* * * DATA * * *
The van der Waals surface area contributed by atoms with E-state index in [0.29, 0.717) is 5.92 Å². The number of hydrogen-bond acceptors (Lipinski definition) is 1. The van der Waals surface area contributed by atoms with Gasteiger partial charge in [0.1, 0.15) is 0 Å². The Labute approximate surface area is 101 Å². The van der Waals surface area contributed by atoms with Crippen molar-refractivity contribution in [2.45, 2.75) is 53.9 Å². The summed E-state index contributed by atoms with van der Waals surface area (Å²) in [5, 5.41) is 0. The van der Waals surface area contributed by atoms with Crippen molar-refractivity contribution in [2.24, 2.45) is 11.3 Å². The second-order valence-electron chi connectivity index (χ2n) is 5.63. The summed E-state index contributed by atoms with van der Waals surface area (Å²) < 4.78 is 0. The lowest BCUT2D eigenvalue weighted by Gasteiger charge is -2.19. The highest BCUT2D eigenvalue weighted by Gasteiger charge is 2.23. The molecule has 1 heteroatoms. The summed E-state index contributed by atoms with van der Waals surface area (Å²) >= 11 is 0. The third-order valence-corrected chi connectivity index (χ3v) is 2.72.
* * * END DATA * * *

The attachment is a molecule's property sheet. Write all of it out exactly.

The van der Waals surface area contributed by atoms with E-state index in [0.29, 0.717) is 5.92 Å². The number of hydrogen-bond acceptors (Lipinski definition) is 1. The van der Waals surface area contributed by atoms with Gasteiger partial charge in [0.1, 0.15) is 0 Å². The Labute approximate surface area is 101 Å². The van der Waals surface area contributed by atoms with Crippen molar-refractivity contribution in [2.45, 2.75) is 53.9 Å². The summed E-state index contributed by atoms with van der Waals surface area (Å²) in [5, 5.41) is 0. The van der Waals surface area contributed by atoms with Crippen molar-refractivity contribution in [2.24, 2.45) is 11.3 Å². The second-order valence-electron chi connectivity index (χ2n) is 5.63. The summed E-state index contributed by atoms with van der Waals surface area (Å²) < 4.78 is 0. The lowest BCUT2D eigenvalue weighted by Gasteiger charge is -2.19. The highest BCUT2D eigenvalue weighted by Gasteiger charge is 2.23. The molecule has 1 heteroatoms. The summed E-state index contributed by atoms with van der Waals surface area (Å²) >= 11 is 0. The third-order valence-corrected chi connectivity index (χ3v) is 2.72.